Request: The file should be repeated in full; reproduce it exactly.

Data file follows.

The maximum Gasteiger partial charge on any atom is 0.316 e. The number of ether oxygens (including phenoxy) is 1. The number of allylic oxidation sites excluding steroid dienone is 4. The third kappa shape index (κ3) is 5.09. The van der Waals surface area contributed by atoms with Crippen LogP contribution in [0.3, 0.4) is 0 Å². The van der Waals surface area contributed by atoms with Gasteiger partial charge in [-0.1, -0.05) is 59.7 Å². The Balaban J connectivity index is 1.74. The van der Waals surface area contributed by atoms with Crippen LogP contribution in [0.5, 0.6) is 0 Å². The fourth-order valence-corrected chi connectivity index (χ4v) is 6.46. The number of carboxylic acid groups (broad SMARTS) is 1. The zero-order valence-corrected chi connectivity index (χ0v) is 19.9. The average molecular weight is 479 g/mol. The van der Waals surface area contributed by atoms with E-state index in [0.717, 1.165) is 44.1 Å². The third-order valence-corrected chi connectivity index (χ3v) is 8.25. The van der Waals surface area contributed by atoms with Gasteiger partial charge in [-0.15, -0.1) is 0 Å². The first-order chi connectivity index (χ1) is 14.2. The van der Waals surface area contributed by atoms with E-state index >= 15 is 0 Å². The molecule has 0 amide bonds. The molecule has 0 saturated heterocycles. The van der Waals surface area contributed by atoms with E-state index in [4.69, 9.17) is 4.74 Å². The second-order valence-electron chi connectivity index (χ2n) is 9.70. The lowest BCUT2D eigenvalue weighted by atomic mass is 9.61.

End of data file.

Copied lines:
The maximum Gasteiger partial charge on any atom is 0.316 e. The number of ether oxygens (including phenoxy) is 1. The number of allylic oxidation sites excluding steroid dienone is 4. The third kappa shape index (κ3) is 5.09. The van der Waals surface area contributed by atoms with Crippen LogP contribution in [0.3, 0.4) is 0 Å². The van der Waals surface area contributed by atoms with Gasteiger partial charge in [-0.1, -0.05) is 59.7 Å². The Balaban J connectivity index is 1.74. The van der Waals surface area contributed by atoms with Crippen LogP contribution in [0.5, 0.6) is 0 Å². The fourth-order valence-corrected chi connectivity index (χ4v) is 6.46. The number of carboxylic acid groups (broad SMARTS) is 1. The zero-order valence-corrected chi connectivity index (χ0v) is 19.9. The average molecular weight is 479 g/mol. The van der Waals surface area contributed by atoms with E-state index in [0.717, 1.165) is 44.1 Å². The third-order valence-corrected chi connectivity index (χ3v) is 8.25. The van der Waals surface area contributed by atoms with Gasteiger partial charge in [-0.15, -0.1) is 0 Å². The first-order chi connectivity index (χ1) is 14.2. The van der Waals surface area contributed by atoms with E-state index >= 15 is 0 Å². The molecule has 0 amide bonds. The molecule has 0 saturated heterocycles. The van der Waals surface area contributed by atoms with E-state index in [4.69, 9.17) is 4.74 Å². The second-order valence-electron chi connectivity index (χ2n) is 9.70. The lowest BCUT2D eigenvalue weighted by atomic mass is 9.61.